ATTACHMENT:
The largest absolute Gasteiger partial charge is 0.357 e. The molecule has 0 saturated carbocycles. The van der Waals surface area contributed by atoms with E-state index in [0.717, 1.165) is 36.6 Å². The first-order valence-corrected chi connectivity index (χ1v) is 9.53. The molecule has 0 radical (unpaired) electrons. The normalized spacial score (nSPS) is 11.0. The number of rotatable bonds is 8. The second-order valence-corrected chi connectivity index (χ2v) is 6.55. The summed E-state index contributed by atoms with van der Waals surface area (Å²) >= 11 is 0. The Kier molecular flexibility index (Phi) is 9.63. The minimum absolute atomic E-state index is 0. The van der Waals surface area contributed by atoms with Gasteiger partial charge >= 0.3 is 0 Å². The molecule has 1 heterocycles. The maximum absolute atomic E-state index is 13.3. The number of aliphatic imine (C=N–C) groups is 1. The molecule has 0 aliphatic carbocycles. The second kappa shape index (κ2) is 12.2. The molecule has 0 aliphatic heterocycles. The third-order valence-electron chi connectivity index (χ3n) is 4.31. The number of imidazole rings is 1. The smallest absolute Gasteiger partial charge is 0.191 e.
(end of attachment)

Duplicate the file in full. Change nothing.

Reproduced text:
The largest absolute Gasteiger partial charge is 0.357 e. The molecule has 0 saturated carbocycles. The van der Waals surface area contributed by atoms with E-state index in [0.717, 1.165) is 36.6 Å². The first-order valence-corrected chi connectivity index (χ1v) is 9.53. The molecule has 0 radical (unpaired) electrons. The normalized spacial score (nSPS) is 11.0. The number of rotatable bonds is 8. The second-order valence-corrected chi connectivity index (χ2v) is 6.55. The summed E-state index contributed by atoms with van der Waals surface area (Å²) >= 11 is 0. The Kier molecular flexibility index (Phi) is 9.63. The minimum absolute atomic E-state index is 0. The van der Waals surface area contributed by atoms with Gasteiger partial charge >= 0.3 is 0 Å². The molecule has 1 heterocycles. The maximum absolute atomic E-state index is 13.3. The number of aliphatic imine (C=N–C) groups is 1. The molecule has 0 aliphatic carbocycles. The second kappa shape index (κ2) is 12.2. The molecule has 0 aliphatic heterocycles. The third-order valence-electron chi connectivity index (χ3n) is 4.31. The number of imidazole rings is 1. The smallest absolute Gasteiger partial charge is 0.191 e.